vSphere 6.0 Replication – VM Replication

Be sure to visit parts 1 and 2:

Now that we have vSphere Replication installed, and our primary and DR site’s connected, it’s time to get a VM replicating.  In my nested lab, I have a VM running Tiny Linux that we will replicate.

First step, is the right click on the VM, and choose “All vSphere Replication Actions”, and then “Configure Replication.”  vSphere replication has the ability to replicate to a cloud provider, but in our case, we will be replicating to another vCenter server.  Click Next.  Select the target site.  VMware allows for replication within the same vCenter site – but we will replicate to out DR site.

1 2

Next, we choose which replication server to use.  In our lab, we only have 1 per site – but in a production environment, you may have multiple replication servers deployed, to handle all the VM replication traffic.  In most cases, leaving it on “auto-select” is best. After clicking Next, we get to choose the Target location options.

3 4

By choosing “edit” next to our VM name, we can select the target datastore, and storage policy.  Selecting “edit” next to each hard disk will allow the option of placing it on a different datastore, and the additional option of thin of thick provisioning.  These options are handy when you have different tiers of storage available at the remote site – allowing for some hard disks to be placed on faster storage, etc, ensuring the performance while failed over.

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After verifying the setting, next up is the Replication options. The two options are Guest OS quiescing and Network Compression.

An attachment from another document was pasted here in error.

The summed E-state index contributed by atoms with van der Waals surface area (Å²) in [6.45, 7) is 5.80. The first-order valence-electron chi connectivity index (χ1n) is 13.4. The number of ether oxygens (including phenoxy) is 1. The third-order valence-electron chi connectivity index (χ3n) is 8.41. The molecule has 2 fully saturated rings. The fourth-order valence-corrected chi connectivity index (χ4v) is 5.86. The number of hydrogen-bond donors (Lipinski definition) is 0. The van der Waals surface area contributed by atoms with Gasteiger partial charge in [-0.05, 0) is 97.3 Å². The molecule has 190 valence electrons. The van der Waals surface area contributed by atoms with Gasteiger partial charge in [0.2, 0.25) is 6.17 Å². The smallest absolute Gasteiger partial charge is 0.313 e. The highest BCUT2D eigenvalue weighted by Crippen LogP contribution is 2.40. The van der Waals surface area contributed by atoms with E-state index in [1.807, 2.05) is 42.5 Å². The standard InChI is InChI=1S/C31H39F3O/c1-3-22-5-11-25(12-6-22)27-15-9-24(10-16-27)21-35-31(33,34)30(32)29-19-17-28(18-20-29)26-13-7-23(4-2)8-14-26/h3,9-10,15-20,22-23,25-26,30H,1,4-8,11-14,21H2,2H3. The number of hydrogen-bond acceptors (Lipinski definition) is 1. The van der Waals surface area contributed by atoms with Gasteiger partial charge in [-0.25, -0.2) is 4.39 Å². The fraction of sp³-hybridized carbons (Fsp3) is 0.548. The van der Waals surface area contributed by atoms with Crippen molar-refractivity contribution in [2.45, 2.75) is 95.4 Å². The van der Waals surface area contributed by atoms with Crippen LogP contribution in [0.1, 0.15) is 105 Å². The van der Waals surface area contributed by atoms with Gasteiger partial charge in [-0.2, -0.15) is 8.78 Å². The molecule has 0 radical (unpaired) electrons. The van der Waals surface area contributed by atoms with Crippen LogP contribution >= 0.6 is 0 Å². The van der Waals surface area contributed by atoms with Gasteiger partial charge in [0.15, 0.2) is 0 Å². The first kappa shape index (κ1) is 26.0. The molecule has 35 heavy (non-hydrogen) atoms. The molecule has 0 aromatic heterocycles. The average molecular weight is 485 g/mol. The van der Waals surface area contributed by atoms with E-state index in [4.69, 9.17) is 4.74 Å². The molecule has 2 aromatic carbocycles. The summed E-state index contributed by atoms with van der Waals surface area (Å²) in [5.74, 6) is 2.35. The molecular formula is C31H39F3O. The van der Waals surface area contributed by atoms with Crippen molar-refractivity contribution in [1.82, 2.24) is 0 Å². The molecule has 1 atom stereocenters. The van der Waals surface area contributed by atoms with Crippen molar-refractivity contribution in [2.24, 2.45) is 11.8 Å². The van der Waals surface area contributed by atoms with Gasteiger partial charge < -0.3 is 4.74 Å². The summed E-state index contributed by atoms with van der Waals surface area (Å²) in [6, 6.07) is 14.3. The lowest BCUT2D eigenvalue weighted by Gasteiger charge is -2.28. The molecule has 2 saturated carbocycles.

Guest OS quiescing – enabling this option will allow vmtools to initiate a vss flush within a windows guest.  This option will increase cpu load on the vm, and also may increase rpo time.

Network Compression – In most cases, this will be enabled.  Since we are replicating on our LAN, there is not need to enable, as it will just consume more cpu cycles.

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Last is Recovery Settings.  Here, we can choose an Recovery Point Objective time from 15 minutes, to 24 hours.  The other option is Point in time instances.  This is a new feature for 6.0, and is very welcome.  This will allow for some snapshots to be maintained at the DR site for this VM at certain intervals.  The benefit being that if a guest is corrupted, we have multiple points in time to failover from in case the corruption already replicated across sites.



After clicking next and finish – replication of our VM will start.  Monitoring of VM replication in the Web Client is done under the Monitor tab of the vCenter server.



Part 4 – vSphere 6.0 Replication – Failover

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